Measuring Willingness to Pay for Environmental Attributes in Seafood
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We investigate whether consumers are willing to pay for sustainability in seafood. To do this, we estimate a logit random utility model (RUM) of seafood purchases using a product-level scanner dataset from a quasi-experimental setting that includes data both before and after the implementation of a seafood advisory and sustainability label. Each seafood product is defined as a bundle of attributes, including price, species, and sustainability rating. The sustainability rating is communicated to consumers through the use of a color-based traffic light label system, where a color rating is assigned to each seafood stock-keeping unit. Combining a structural demand model with a difference-in-differences approach allows us to take advantage of the implementation of the labeling treatment in a subset of stores in the local retail chain to estimate consumers’ willingness to pay (WTP) for green, yellow, and red sustainability labels. We find that the addition of a yellow sustainability label negatively impacts consumer’s WTP for seafood products, however this simple average effect does not fully capture many independent underlying mechanisms, such as consumer preferences for wild-caught versus farmed products, and the color-distribution of available labeled products within a species, which are empirically explored. Additional results from a second stage generalized least squares regression of RUM product fixed effects on product characteristics indicate that consumers prefer selective harvest methods, wild caught seafood, and U.S. caught seafood.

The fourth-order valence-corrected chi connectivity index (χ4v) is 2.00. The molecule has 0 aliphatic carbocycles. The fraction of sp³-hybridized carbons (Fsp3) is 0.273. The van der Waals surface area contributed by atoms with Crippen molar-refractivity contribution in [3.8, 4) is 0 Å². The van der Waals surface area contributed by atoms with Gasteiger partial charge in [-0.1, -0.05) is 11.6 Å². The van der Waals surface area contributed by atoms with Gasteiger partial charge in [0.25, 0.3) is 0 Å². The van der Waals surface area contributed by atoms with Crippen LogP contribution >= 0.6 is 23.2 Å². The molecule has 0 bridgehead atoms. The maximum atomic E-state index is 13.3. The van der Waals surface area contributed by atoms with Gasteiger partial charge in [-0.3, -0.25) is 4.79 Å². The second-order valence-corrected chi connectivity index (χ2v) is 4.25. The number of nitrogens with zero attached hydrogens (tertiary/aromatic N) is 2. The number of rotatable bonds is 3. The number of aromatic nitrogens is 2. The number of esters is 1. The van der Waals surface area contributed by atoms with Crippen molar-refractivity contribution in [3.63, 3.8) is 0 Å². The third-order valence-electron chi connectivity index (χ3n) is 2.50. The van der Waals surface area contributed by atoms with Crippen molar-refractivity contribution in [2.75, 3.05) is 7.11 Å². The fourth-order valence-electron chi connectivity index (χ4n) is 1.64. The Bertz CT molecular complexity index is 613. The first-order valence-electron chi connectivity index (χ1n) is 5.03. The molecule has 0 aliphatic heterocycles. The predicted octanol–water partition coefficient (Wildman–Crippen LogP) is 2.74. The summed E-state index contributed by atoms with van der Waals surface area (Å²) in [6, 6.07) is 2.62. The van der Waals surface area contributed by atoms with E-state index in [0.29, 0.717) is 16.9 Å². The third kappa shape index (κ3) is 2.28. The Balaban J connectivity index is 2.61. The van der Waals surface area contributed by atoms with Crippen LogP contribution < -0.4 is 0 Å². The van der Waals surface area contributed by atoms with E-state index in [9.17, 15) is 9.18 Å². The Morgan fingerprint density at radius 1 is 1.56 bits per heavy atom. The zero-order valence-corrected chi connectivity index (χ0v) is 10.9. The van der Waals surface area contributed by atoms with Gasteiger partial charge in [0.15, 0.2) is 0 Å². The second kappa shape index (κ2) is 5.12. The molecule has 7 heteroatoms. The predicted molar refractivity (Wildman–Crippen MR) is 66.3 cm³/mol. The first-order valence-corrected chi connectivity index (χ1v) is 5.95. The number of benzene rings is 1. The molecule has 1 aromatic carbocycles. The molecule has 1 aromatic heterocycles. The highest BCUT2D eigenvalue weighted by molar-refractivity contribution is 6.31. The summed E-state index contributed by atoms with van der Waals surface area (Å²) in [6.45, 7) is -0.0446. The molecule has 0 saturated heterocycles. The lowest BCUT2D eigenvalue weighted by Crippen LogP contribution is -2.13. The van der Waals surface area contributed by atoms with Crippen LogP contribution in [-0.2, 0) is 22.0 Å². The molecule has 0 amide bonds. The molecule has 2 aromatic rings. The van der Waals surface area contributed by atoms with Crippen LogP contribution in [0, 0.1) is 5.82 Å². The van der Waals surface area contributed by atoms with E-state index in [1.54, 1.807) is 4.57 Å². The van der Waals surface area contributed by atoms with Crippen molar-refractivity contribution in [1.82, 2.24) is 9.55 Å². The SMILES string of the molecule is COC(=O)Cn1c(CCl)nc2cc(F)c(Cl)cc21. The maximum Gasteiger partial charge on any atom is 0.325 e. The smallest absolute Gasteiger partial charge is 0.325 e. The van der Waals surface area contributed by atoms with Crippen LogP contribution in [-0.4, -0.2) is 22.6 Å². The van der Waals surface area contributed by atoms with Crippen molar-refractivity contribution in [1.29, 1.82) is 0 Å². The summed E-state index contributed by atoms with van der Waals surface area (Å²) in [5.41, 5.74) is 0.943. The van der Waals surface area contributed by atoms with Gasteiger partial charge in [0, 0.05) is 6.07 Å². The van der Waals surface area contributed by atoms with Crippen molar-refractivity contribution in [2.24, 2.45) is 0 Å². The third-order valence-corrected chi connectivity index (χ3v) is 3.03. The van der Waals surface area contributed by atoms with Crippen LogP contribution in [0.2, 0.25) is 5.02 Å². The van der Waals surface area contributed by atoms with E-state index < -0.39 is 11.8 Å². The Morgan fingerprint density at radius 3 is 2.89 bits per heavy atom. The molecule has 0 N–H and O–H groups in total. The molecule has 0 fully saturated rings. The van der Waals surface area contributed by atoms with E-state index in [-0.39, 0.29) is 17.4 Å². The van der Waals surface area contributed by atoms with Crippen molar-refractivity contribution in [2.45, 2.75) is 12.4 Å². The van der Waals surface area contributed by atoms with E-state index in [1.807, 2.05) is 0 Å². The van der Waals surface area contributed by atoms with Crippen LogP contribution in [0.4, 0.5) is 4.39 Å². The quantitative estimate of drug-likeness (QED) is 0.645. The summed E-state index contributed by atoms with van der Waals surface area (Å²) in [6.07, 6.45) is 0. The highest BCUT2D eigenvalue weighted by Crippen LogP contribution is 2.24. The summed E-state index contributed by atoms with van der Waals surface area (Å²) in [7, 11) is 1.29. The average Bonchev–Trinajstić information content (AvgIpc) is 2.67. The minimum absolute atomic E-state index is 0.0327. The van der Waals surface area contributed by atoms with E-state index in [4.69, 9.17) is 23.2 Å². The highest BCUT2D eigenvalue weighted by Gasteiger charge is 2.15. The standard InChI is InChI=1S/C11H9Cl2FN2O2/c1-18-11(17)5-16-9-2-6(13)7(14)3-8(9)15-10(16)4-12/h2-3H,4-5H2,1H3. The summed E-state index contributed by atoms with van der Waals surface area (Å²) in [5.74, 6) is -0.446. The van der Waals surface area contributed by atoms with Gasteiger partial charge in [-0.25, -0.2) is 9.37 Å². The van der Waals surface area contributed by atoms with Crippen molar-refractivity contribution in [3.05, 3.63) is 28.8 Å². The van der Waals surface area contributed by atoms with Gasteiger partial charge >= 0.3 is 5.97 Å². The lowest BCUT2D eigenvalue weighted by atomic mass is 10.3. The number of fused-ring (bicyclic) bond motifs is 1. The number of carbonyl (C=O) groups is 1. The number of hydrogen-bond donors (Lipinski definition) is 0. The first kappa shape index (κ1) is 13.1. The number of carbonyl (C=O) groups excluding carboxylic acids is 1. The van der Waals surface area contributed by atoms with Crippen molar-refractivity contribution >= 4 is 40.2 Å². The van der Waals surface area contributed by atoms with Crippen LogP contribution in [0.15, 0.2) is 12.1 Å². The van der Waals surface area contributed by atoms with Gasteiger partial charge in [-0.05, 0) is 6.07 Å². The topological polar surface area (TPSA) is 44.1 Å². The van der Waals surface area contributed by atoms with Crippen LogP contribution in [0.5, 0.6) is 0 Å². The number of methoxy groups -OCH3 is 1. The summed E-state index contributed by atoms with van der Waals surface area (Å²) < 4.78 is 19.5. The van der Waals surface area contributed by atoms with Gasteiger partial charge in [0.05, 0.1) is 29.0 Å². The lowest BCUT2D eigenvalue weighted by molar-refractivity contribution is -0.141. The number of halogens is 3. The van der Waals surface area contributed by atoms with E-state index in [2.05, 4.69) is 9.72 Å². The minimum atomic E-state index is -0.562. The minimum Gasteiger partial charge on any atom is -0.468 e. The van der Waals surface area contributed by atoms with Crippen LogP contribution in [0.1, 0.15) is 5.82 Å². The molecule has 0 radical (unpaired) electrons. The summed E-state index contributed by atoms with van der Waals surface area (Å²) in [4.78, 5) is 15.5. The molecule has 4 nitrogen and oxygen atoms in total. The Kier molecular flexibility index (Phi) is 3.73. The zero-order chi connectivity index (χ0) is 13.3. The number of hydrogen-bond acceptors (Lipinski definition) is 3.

KeywordsEco-labels Traffic-light labels Sustainable seafood Random utility model Quasi-experimental Information provision Environmental policy
Funding was provided by California Sea Grant College Program (Grant No. Project: R/RCC-02, NA10OAR417 0060).
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